ADHD-math-problems

Children with ADHD often have poorer math skills than their classmates. A recent study showed that children with ADHD had math achievement scores that were 8% to 10% lower than those of their peers.

Research has shown that children with ADHD may exhibit these math weaknesses:

  1. procedural errors, such as subtracting a larger number from a smaller number
  2. relying on finger counting
  3. more talking out loud to guide actions, rather than using inner speech
  4. slow speed
  5. difficulty retrieving number facts, which is information that one “just knows” and does not need to work out (such as “three plus four is seven”) easily and accurately
  6. difficulty ignoring information that is not relevant in word problems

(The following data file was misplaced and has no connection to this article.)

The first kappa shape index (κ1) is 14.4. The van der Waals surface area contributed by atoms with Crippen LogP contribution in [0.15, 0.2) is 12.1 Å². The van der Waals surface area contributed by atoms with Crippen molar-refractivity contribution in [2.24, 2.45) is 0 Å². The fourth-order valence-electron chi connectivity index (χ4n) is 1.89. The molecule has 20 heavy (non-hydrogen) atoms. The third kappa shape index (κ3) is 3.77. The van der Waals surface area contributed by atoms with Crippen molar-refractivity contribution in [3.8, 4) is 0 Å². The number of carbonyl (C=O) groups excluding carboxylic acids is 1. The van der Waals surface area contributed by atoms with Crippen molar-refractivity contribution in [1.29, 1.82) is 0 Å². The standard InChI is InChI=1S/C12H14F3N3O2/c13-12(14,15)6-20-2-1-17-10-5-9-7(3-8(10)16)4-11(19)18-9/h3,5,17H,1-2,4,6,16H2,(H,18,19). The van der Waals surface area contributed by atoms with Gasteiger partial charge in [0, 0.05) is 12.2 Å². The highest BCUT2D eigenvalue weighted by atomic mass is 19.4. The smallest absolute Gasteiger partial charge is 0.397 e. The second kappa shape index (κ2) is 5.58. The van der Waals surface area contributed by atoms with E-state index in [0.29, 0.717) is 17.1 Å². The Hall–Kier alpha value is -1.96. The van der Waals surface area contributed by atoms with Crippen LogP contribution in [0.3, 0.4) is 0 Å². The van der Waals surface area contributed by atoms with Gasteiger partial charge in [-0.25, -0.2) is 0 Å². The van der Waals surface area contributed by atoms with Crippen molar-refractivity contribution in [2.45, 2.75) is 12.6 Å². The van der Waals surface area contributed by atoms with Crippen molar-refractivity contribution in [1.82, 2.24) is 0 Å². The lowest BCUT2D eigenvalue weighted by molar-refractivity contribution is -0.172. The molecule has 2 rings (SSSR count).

7. difficulty solving problems with multiple procedures or steps
  8. Children with ADHD may have difficulty with math for various reasons:
  9. They may find it hard to solve problems systematically.
  10. They may have trouble deciding whether a particular math strategy will be useful or not.
  11. They may have difficulty remembering and using knowledge they learned earlier.
  12. If they have language difficulties, they may have a hard time figuring out word problems.

Helping children with ADHD and math problems

In the classroom, the following strategies may help children with ADHD and math problems:

  • rewriting problems in simpler language
  • pointing out key words and concepts
  • giving handouts so that children do not need to copy from the board
  • explaining concepts in different ways, with links to “real-world” situations
  • instructing children in specific problem-solving strategies
  • helping children learn strategies with guided practice, review, feedback, and help
  • giving children many chances to participate and be involved with lessons, such as small group learning or peer tutoring
  • helping children express their understanding of concepts with guided questioning and support